Daily Devotional for Small Group Discussion: All Things New, Bit by Bit
- When have you experienced a surprising “new”? What factors made that “new” possible?
- How do you understand God to be making all things new?
- Whose diligence and perseverance have saved your life?
And the one who was seated on the throne said, “See, I am making all things new.” – Revelation 21:5 (NRSV)
Perhaps you, like me, sometimes confuse the words “new” and “instant.” Perhaps you, like so many of us, expect newness to appear dramatically and suddenly.
I’m beginning to understand this as magical and harmful thinking, the kind of unfulfilled hoping that could tempt us to lose faith—not only in newness, but also in the One who is making all things new.
Not instantaneously, mind you, but incrementally. More methodically than dramatically. One faithful person, one unhealed wound, one ongoing injustice, one destabilizing crisis at a time.
Consider the mRNA Covid vaccines that seemed to come out of nowhere: a scientific breakthrough so seemingly new that some folks are unwilling to trust it. Yet the technology behind the vaccines was decades in the making. It is the product of several scientists who—independently of one another—spent years following solid data and intuitive hunches. When they ran into dead ends, they fashioned workarounds. They labored in obscurity and in what often looked like failure.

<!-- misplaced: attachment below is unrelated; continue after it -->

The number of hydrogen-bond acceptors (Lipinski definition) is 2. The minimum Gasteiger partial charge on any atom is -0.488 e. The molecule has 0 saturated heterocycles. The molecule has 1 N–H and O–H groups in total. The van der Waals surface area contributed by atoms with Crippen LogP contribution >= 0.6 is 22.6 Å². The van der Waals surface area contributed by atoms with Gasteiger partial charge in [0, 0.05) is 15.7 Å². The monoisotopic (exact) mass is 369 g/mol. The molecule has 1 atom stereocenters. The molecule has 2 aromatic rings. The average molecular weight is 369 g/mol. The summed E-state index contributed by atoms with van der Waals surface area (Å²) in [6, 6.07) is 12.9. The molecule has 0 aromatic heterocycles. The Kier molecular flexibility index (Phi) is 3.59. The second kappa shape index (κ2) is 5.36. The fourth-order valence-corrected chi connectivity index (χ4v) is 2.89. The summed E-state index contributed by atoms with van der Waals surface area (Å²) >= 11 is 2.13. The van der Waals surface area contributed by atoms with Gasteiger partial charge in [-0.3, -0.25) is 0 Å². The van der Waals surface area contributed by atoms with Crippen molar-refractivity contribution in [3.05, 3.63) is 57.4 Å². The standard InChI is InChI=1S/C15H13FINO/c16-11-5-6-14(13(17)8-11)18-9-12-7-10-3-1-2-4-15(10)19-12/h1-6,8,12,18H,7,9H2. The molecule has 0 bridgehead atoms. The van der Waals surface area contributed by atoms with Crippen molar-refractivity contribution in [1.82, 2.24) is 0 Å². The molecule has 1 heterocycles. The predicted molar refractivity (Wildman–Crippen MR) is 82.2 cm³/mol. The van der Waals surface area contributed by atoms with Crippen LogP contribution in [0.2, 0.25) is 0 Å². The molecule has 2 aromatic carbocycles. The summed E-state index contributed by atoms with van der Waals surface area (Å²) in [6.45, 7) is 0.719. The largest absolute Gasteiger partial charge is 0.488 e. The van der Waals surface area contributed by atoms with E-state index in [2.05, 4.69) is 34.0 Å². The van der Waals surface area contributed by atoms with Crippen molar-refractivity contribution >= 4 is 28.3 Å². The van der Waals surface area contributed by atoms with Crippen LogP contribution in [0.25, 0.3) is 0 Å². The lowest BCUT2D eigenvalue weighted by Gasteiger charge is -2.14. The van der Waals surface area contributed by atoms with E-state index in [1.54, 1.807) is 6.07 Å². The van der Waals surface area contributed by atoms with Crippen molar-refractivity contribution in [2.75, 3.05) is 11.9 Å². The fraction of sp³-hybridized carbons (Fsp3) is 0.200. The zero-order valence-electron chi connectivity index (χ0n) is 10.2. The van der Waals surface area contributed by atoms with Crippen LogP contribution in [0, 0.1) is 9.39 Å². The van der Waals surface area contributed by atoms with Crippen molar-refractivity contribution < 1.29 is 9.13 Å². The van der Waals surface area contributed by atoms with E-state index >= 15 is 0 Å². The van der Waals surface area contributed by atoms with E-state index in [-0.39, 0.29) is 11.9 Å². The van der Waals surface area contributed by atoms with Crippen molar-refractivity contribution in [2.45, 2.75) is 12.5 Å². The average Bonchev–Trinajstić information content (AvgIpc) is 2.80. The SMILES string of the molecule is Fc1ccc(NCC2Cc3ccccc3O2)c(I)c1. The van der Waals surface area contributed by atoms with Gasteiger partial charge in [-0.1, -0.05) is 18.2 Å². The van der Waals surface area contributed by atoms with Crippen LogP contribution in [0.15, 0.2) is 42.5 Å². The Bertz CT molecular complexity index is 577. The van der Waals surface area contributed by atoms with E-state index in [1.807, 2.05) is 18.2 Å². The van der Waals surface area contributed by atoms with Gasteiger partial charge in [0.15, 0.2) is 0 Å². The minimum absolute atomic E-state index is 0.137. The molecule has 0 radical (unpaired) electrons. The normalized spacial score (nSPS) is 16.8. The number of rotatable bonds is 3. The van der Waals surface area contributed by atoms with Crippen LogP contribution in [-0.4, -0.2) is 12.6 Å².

For the sake of life and healing, they kept at it. Then, in a moment of great crisis, their disparate dots connected. Seemingly suddenly, all things were made new. Because of their doggedness as much as their brilliance, countless lives have been saved.
I wonder if this isn’t how we can participate in God’s making of a new heaven and a new earth: With hearts and minds open and hands to the plow, ever faithful to a vision we cannot see, all for the sake of love and healing.
May I live by the faith that even now, at this very moment, you are making all things new. Even me.
Vicki Kemper is the Pastor of First Congregational, UCC, of Amherst, Massachusetts.